Fire Fighting in Canada

Stop Bad: Present to represent

August 19, 2019
By Gord Schreiner

If you are going to wear the hat, wear it properly. Wearing a fire department hat (or other clothing) shows you are representing the name on it. You are a walking billboard for your organization, so put your best foot forward. It drives me (an old person) crazy to see firefighters wearing their hats sideways or backwards. I also do not like to see firefighters wearing damaged or dirty hats (or other branded clothing).

I was recently presenting some training to a group of about 50 firefighters from several different departments and noticed a few were wearing their hats wrong. As the day progressed, I could tell that in most cases the departments these firefighters came from had problems. Some were minor problems like dirty equipment, but in some cases they were major problems like lack of training or poor leadership.

It always amazes me how much I can tell about a department by seeing and talking to one of their members. A couple of my firefighters just returned from an external training course and noted that one of their instructors had their hat on sideways while instructing.

My firefighters know me well and knew that I would not be too happy to hear this.


A professional instructor wearing a hat sideways – are you kidding me? My firefighters went on to tell me that this instructor was also swearing a lot. Regardless of what they are teaching, this is not acceptable. It’s not very good when my firefighters are talking about the instructor’s hat and language and not the program. The program may have been great but when you have a “look at me” instructor presenting it, it loses something. What is a “look at me” instructor (or firefighter)? It is someone that does something to draw attention to themselves rather than to the program or department program. You lose credibility by disrespecting the brand. How you wear, what you wear and how you talk makes a big difference.

Our citizens trust and respect us. Please help to represent us well. Reach for a high standard and set the positive example for others to follow. Doing less waters down the system and allows others to also do less. Call others out who do not represent us well. I did just that recently when I noted to a 10-year member that wearing his hat sideways was hurting him as much, if not more, than it hurt the rest of the fire service. He initially thought that it wasn’t a big deal, but a month later he thanked me for calling him out and noted he feels better about his department and himself. He also noted that he called a couple others out also and they have made positive changes. He noted that in a short period he felt his department had improved and the firefighters had more pride in everything they did.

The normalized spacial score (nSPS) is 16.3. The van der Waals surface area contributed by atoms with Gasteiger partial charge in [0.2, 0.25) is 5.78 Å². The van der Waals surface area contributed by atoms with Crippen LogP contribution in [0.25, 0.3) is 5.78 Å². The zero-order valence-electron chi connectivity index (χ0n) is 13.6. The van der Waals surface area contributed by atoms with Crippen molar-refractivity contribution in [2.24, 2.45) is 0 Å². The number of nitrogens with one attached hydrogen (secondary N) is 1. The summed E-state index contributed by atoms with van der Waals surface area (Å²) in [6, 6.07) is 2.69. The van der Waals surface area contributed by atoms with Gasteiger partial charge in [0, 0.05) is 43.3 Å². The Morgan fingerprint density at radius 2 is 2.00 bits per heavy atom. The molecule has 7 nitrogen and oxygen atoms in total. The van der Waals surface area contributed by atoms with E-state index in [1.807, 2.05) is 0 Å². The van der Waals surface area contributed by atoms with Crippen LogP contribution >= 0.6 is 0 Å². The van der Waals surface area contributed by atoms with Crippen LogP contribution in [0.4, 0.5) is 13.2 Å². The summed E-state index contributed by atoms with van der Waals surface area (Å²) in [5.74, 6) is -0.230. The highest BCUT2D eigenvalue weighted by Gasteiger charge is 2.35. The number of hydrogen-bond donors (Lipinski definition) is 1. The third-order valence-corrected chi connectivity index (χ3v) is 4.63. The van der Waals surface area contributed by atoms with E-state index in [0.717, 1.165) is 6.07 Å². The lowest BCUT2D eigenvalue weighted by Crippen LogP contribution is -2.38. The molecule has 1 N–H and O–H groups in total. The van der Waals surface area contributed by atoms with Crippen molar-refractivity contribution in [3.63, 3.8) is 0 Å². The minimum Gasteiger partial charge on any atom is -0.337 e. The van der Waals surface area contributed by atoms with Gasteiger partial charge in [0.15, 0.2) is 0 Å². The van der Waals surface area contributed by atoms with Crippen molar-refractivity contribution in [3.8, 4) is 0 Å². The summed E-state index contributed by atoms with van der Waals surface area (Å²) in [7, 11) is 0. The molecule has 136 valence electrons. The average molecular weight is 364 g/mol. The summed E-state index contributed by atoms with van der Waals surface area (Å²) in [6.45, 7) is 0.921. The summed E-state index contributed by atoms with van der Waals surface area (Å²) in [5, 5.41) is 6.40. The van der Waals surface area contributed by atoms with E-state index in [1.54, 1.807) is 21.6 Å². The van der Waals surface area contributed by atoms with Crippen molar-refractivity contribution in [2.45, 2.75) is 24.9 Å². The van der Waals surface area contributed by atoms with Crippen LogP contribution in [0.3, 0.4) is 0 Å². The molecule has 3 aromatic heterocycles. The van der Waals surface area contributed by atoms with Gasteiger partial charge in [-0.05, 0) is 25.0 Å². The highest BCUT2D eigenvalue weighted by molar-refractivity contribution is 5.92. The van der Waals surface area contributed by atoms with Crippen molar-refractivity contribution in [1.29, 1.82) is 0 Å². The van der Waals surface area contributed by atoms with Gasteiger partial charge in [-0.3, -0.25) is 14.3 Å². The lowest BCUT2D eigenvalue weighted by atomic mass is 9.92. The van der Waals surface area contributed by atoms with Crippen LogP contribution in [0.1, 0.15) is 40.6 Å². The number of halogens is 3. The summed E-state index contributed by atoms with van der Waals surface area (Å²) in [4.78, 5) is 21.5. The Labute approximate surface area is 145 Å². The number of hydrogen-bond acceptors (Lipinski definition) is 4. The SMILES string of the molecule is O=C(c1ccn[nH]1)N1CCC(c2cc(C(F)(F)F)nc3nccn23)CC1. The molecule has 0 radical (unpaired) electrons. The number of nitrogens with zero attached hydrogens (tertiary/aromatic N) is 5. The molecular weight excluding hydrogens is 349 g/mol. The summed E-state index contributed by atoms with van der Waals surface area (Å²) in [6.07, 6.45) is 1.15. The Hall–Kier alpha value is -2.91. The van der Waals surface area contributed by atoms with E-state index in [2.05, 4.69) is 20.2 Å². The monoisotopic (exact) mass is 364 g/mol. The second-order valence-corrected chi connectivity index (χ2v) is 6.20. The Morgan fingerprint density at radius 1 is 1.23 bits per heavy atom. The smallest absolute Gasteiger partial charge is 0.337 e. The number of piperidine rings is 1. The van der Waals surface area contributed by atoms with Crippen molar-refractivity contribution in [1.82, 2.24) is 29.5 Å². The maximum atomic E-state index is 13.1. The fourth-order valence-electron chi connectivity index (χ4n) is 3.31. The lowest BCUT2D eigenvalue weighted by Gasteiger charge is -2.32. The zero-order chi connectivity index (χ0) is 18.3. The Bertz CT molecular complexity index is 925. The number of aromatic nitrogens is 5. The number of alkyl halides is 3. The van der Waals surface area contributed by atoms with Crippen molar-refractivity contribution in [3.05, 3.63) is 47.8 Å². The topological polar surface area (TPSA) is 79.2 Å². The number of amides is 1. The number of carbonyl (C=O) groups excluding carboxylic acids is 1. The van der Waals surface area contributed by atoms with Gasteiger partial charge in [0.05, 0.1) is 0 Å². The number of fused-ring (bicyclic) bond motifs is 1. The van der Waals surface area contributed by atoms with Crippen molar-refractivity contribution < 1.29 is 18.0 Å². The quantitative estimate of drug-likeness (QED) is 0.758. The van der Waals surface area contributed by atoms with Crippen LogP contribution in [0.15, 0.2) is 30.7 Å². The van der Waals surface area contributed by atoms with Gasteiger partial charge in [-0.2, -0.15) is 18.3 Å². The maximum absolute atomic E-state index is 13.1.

Sometimes the little things make a big difference. Challenge your fellow firefighters to be better. It might be as simple as wearing the hat straight or it might mean getting in better shape or training more. The result will be a better fire department and a stronger fire service.

In my department, if you are going to represent us (on or off duty), you better represent us well, as anything less would be considered a career-limiting move. Walk the walk, do not just talk the talk. Great firefighters represent their departments and the fire service well. They understand that every time they wear the brand or go to work they are representing not only their department but also the entire fire service. We need to hold each other accountable. We need to call the bad actors out.

I know our firefighters are just regular people, but we and the public expect more from us. Real firefighters act appropriately. When you accept a position as a firefighter, you have an obligation to represent us well. Nothing less is acceptable. If you can not do this, get out now. I know that 99 per cent of firefighters out there are doing the right things right. One of the most important things in your life should be your reputation and the reputation of the organization you represent. Good or bad, the people around you know your reputation. You are accountable for you – no one else is.

Do what is right and you should have no worries. Do wrong and you could lose your job and your reputation very quickly. I believe we (the fire service) need to continue being part of the solution by letting others know if their behaviour is unacceptable. It would be nice if they could figure this out themselves but sadly many can’t.

I would like to express a big thank-you to all the great firefighters out there who represent us so well.

Gord Schreiner joined the fire service in 1975 and is a full-time fire chief in Comox, B.C., where he also manages the Comox Fire Training Centre. Contact him at and follow him on Twitter at @comoxfire

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